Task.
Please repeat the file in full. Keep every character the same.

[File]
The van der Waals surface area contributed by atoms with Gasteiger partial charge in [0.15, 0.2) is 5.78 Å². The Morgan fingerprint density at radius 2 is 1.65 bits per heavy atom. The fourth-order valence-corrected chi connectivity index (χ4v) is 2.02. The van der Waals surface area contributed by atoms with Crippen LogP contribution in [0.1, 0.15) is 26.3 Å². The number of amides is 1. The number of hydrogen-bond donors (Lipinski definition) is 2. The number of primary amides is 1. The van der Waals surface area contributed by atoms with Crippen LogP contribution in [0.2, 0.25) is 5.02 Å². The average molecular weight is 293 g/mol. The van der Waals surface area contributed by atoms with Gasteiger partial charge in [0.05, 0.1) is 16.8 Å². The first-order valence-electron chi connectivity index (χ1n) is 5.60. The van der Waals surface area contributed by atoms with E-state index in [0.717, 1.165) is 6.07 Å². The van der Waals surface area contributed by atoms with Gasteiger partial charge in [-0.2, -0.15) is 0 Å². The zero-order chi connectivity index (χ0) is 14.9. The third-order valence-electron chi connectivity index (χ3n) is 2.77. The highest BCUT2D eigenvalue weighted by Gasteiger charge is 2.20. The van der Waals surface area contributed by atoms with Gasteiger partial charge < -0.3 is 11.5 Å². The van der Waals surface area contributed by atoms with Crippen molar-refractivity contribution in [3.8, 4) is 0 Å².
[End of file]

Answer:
The van der Waals surface area contributed by atoms with Gasteiger partial charge in [0.15, 0.2) is 5.78 Å². The Morgan fingerprint density at radius 2 is 1.65 bits per heavy atom. The fourth-order valence-corrected chi connectivity index (χ4v) is 2.02. The van der Waals surface area contributed by atoms with Crippen LogP contribution in [0.1, 0.15) is 26.3 Å². The number of amides is 1. The number of hydrogen-bond donors (Lipinski definition) is 2. The number of primary amides is 1. The van der Waals surface area contributed by atoms with Crippen LogP contribution in [0.2, 0.25) is 5.02 Å². The average molecular weight is 293 g/mol. The van der Waals surface area contributed by atoms with Gasteiger partial charge in [0.05, 0.1) is 16.8 Å². The first-order valence-electron chi connectivity index (χ1n) is 5.60. The van der Waals surface area contributed by atoms with E-state index in [0.717, 1.165) is 6.07 Å². The van der Waals surface area contributed by atoms with Gasteiger partial charge in [-0.2, -0.15) is 0 Å². The zero-order chi connectivity index (χ0) is 14.9. The third-order valence-electron chi connectivity index (χ3n) is 2.77. The highest BCUT2D eigenvalue weighted by Gasteiger charge is 2.20. The van der Waals surface area contributed by atoms with Gasteiger partial charge < -0.3 is 11.5 Å². The van der Waals surface area contributed by atoms with Crippen molar-refractivity contribution in [3.8, 4) is 0 Å².